View Full Version : Info appreciated on this hand-me-down..

7-Oct-2004, 11:04
Before I start I should mention I know barely anything of LF photography.
I took delivery of this camera, it belonged to my great grandfather. As far as I can tell it's a Thornton Packard, folding bellows camera with a brass lens with 2 elements. The shutter seems to work, and handles 1/15 to 1/75. It takes 6.5 x 4.5 glass plates.

What I am wondering, is if it would be possible to, in a dark bag, load in 5x4 polaroids one at a time into the plate holders, with a little cardboard frame to hold them in, and use them instead? I'm not sure how lightproof the whole thing is. I say polaroid, because I'm not willing to go to the trouble of negatives, processing, etc, since I don't have my own B&W processing equipment. I just want to 'give it a try' and see what I can do with it.

Other than that I'm wondering how much it's worth, maybe a collector of these sorts of cameras would find it more useful than me.

Thanks for your assistance


Jay DeFehr
7-Oct-2004, 11:17
The short answer is; I don't know. The polaroid emulsion would have to be in the EXACT position relative to the ground glass focus screen as the front of the glass plate would be in the holder. Theoretically, it should be possible with careful shimming, and some testing to work it out. A more practical approach might be to adapt a 4x5 back to the camera, and use a polaroid film holder. Good luck, and have fun.

Gem Singer
7-Oct-2004, 11:28
Hi Doug,

Perhaps you could figure out a way to adapt the back of the camera to accept a Polaroid 545 holder, or some way to use the Polaroid holder. Without the holder, Polaroid sheet films are very difficult to hold in an absolute flat position on the back of any type of camera.

Dan Dozer
7-Oct-2004, 11:42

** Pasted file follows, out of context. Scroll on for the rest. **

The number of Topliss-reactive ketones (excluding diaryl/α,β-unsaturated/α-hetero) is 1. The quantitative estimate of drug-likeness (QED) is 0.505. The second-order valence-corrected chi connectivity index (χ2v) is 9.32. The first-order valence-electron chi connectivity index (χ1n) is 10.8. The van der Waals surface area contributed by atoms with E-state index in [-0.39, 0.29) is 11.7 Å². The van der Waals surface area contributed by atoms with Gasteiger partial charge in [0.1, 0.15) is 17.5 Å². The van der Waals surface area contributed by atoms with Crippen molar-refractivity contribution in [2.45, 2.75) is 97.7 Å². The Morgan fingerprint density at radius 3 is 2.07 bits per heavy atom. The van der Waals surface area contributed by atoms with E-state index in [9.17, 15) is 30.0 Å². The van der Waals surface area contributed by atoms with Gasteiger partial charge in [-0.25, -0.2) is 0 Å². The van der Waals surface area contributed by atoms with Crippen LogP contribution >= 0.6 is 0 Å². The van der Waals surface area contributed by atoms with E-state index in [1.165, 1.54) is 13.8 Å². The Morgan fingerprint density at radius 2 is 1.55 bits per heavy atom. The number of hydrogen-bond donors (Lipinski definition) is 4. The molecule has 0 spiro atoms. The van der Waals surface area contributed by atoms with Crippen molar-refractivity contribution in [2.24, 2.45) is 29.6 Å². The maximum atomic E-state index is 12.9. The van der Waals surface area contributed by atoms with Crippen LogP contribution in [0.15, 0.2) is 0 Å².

Hi Doug,

I have a couple of old view cameras myself, however, not the Thornton Pickard. As far as the old view cameras goes, this is one of the nicer ones as it is a triple extension. Most of the old turn of the century field cameras like the Kodan 2D were not. Here's what it says about in in McKeowns camera price guide.

"Imperial Triple Extension - c1094 -26. One of the more advanced field cameras with triple extension tapered leather bellows. 1/2 plate size. Mahagony with brass trim. Beginning c1920, there were brass strips added above and below the lensboard, and on the front of the bed. This was called the "New" Imperial. Beck Symmetrical, T-P Rectoplanat lenses. Rollerblind shutter. One fine example sold in 1991 for $560. Common in England in average used condition for $350 - 500. Fine condition less common and work an extra $150 - 225."

My copy of McKeowns is 1997/1998, however, I doubt if the values have changed much. The trouble with this camera is being a 1/2 plate camera, it isn't really usable for today's photography market due to the plate size and film size being different. There are some people around today who do plate photography rather than film, but that market is very specialized. It's market today is more for the collector than the user. You see these cameras occasionally on E-bay and I think that they will generallly sell for about 1/3 - 1/2 of what McKeowns value is (depending on condition). I've seen a couple of totally restored ones that the owners have tried to get good money for, but I don't know how successful they were. I would suspect that since the camera was manufactured in England, that the value might be a little more there than in the US. By the way, the rollerblind shutters are on E-bay all the time so if you need a replacment, it's not hard to find one.